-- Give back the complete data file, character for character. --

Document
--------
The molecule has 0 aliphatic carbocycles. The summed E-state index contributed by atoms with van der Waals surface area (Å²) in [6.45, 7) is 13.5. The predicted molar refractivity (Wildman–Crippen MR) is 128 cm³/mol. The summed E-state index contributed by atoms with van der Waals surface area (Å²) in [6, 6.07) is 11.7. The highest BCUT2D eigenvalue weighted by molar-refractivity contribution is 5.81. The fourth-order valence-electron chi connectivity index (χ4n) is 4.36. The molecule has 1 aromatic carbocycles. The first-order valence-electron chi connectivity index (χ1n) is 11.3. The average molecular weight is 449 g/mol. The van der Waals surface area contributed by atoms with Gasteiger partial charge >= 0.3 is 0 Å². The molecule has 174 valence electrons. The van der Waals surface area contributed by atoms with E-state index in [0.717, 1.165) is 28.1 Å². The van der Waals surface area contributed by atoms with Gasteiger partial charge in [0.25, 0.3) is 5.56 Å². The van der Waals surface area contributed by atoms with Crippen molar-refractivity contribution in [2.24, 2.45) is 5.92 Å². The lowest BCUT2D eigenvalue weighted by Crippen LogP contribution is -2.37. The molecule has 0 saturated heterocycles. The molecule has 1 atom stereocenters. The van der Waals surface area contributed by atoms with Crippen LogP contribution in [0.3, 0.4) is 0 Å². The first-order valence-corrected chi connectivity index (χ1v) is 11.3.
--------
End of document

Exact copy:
The molecule has 0 aliphatic carbocycles. The summed E-state index contributed by atoms with van der Waals surface area (Å²) in [6.45, 7) is 13.5. The predicted molar refractivity (Wildman–Crippen MR) is 128 cm³/mol. The summed E-state index contributed by atoms with van der Waals surface area (Å²) in [6, 6.07) is 11.7. The highest BCUT2D eigenvalue weighted by molar-refractivity contribution is 5.81. The fourth-order valence-electron chi connectivity index (χ4n) is 4.36. The molecule has 1 aromatic carbocycles. The first-order valence-electron chi connectivity index (χ1n) is 11.3. The average molecular weight is 449 g/mol. The van der Waals surface area contributed by atoms with Gasteiger partial charge >= 0.3 is 0 Å². The molecule has 174 valence electrons. The van der Waals surface area contributed by atoms with E-state index in [0.717, 1.165) is 28.1 Å². The van der Waals surface area contributed by atoms with Gasteiger partial charge in [0.25, 0.3) is 5.56 Å². The van der Waals surface area contributed by atoms with Crippen molar-refractivity contribution in [2.24, 2.45) is 5.92 Å². The lowest BCUT2D eigenvalue weighted by Crippen LogP contribution is -2.37. The molecule has 0 saturated heterocycles. The molecule has 1 atom stereocenters. The van der Waals surface area contributed by atoms with Crippen LogP contribution in [0.3, 0.4) is 0 Å². The first-order valence-corrected chi connectivity index (χ1v) is 11.3.